Thanks for completing your volunteer job in record time. We've said this before, but you make this contest possible. We know that the contestants thank you for sharing not only your time, but also your writing experience. 



Friday, January 30, 2015

Judged Entries Due Saturday Jan 31st

That's right everybody!

All judged entries are due back to the GEcoordinator@ntrwa.org
Saturday, January 31st

If you need more time, please contact the coordinator.


CONGRATULATIONS
the
Single Title Romance Judges
who have all finished !


Saturday, January 17, 2015

TOPIC: PACING

Is the story well-paced, or does it seem to lose momentum? Does it have you wanting to turn those pages?

"Whether you’re using fast or slow pacing, things must happen. While description makes the story more vivid, it shouldn’t be what’s happening. If you put people on every page and in every paragraph and have them doing something, pacing will unfold naturally. The more things that happen, the faster the story pace."   Maggie Touissant


Maggie's words are great to judge by. Pacing is about something happening in the story . . . fast OR slow.  If you find yourself reading the entry and you've forgotten to judge it . . .  That's a clear indication that the pacing is right on target.

Too Much Back Story * Jarring Sentences * Inconsentent Information
CAN STOP A READER

That when we mark the confusing passages in the manuscript, then zip down to the scoresheet and give the author page numbers to refererence. Let them know why (or which sentence) affected the stopping & starting.

Need some pacing articles? Try the Romance Univerity blog-- http://romanceuniversity.org/
They have lots of tips and may have exactly the verbiage you need to validate your feeling about the entry.

As always, if you have questions relating specifically to an entry, contact GEcoordinator@ntrwa.org.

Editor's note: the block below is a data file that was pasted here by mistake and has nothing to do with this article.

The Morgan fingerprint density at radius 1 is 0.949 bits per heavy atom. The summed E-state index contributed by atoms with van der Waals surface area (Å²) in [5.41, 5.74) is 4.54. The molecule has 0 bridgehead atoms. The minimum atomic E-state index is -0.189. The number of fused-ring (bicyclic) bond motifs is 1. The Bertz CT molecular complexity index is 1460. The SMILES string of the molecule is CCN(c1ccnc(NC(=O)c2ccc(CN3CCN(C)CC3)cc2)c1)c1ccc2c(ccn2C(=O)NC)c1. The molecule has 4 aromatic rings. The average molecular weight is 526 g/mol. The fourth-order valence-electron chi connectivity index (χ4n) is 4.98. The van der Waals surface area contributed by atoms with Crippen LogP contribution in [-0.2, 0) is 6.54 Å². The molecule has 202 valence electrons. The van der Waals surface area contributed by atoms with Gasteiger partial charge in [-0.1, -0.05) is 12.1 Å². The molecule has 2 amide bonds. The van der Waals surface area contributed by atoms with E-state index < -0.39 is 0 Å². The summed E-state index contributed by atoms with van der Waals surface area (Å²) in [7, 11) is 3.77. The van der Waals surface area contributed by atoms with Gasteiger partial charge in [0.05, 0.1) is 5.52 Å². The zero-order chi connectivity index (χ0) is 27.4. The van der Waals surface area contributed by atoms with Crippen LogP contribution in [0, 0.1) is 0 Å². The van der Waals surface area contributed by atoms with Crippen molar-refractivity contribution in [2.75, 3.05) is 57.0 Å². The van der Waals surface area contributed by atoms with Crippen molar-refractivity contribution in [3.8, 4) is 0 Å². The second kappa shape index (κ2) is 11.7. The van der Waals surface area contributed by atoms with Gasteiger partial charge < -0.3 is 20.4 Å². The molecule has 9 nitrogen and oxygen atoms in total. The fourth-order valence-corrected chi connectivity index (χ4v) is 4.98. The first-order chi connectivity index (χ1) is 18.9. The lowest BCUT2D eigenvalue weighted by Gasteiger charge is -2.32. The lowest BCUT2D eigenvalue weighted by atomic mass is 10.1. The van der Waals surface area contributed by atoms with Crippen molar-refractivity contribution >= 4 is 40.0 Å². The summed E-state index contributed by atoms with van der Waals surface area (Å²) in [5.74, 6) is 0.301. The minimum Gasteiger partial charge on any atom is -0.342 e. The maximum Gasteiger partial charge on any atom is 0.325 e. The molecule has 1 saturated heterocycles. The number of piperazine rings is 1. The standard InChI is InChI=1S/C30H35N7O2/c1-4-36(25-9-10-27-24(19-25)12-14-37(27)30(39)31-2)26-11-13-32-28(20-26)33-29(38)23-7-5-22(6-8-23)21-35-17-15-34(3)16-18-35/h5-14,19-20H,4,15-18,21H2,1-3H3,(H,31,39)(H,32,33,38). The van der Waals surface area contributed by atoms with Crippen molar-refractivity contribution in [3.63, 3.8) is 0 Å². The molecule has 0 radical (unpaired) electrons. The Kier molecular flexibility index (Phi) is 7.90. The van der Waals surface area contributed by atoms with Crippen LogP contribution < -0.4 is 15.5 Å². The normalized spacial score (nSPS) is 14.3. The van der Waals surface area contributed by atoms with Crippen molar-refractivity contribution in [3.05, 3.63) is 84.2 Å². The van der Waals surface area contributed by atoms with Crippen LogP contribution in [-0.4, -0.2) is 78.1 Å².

~Angi

Friday, January 16, 2015

TOPIC: International Writing Differences

Isn't it amazing we can help writers all over the world reach their potential? Unfortunately, our PCs are not always as friendly.

Some of your entries may have international spellings. Please do not count off for this unless the word reappears and is spelled inconsistently.

In addition, international entries may use one quotation mark (standard in the UK) or leave out the period in formal address words such as Mr., Mrs. and Dr. as is used in the U.S.

As always, if you have questions relating specifically to an entry, contact GEcoordinator@ntrwa.org.

~Angi

Thursday, January 15, 2015

TOPIC: WRITING STYLES

Please keep the following in mind:

QUESTION: I’ve judged entries in various contests where an author wrote “said he”, instead of “he said”. At first I would mark them down and explain the correct way. Then I found out in some countries “said he” is the correct way of writing. I still comment that in America it’s written ‘he said’ and editors and agents may see this as inexperience, but I understand other countries don’t write in the same format as we do. I don’t take off for it, and I tell them I’m not taking off for it. Have you come across this and how would you handle it?

RESPONSE: Subjectivity
Bottom line?  Is it a good story and does the style work in that story.

An author's style and voice are their own. But so is each story. The way a character thinks and acts in one book won't necessarily work in another. Same thing goes for readers...what one likes, another says maybe not so much. Basic grammar rules may be broken if they don't jar the reader from the story. They may even be used to tell a specific story in a specific way.

So authors may use different tags to identify different POVs or characters. But it has to work.

If it's a distraction, then it should be counted down, but please leave a comment about the distraction--not just the gramatically inconsistency.

As always, if you have questions relating specifically to an entry, contact GEcoordinator@ntrwa.org.

~Angi
Angi Morgan                   AngiMorgan.com
                WEST TEXAS WATCHMEN